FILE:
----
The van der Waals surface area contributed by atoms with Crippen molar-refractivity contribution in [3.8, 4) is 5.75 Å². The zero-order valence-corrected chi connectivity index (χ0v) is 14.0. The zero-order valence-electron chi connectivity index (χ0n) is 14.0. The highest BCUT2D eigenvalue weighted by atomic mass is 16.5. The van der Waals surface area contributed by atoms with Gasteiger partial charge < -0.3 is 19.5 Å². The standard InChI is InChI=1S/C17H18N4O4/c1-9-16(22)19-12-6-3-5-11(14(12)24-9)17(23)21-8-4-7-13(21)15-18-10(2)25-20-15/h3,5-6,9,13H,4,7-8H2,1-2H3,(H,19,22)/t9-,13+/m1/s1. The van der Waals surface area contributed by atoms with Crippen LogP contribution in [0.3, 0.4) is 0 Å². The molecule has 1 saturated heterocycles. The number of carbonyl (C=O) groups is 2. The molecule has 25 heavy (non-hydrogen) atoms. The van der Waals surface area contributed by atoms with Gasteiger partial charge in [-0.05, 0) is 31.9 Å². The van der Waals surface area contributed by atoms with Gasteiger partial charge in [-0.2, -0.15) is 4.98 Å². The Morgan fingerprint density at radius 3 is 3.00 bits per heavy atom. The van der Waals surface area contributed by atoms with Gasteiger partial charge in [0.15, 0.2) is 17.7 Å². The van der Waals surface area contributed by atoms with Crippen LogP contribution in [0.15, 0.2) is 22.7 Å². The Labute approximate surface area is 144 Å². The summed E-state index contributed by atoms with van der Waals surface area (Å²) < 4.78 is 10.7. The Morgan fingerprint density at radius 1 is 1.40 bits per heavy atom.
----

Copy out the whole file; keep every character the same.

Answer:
The van der Waals surface area contributed by atoms with Crippen molar-refractivity contribution in [3.8, 4) is 5.75 Å². The zero-order valence-corrected chi connectivity index (χ0v) is 14.0. The zero-order valence-electron chi connectivity index (χ0n) is 14.0. The highest BCUT2D eigenvalue weighted by atomic mass is 16.5. The van der Waals surface area contributed by atoms with Gasteiger partial charge < -0.3 is 19.5 Å². The standard InChI is InChI=1S/C17H18N4O4/c1-9-16(22)19-12-6-3-5-11(14(12)24-9)17(23)21-8-4-7-13(21)15-18-10(2)25-20-15/h3,5-6,9,13H,4,7-8H2,1-2H3,(H,19,22)/t9-,13+/m1/s1. The van der Waals surface area contributed by atoms with Crippen LogP contribution in [0.3, 0.4) is 0 Å². The molecule has 1 saturated heterocycles. The number of carbonyl (C=O) groups is 2. The molecule has 25 heavy (non-hydrogen) atoms. The van der Waals surface area contributed by atoms with Gasteiger partial charge in [-0.05, 0) is 31.9 Å². The van der Waals surface area contributed by atoms with Gasteiger partial charge in [-0.2, -0.15) is 4.98 Å². The Morgan fingerprint density at radius 3 is 3.00 bits per heavy atom. The van der Waals surface area contributed by atoms with Gasteiger partial charge in [0.15, 0.2) is 17.7 Å². The van der Waals surface area contributed by atoms with Crippen LogP contribution in [0.15, 0.2) is 22.7 Å². The Labute approximate surface area is 144 Å². The summed E-state index contributed by atoms with van der Waals surface area (Å²) < 4.78 is 10.7. The Morgan fingerprint density at radius 1 is 1.40 bits per heavy atom.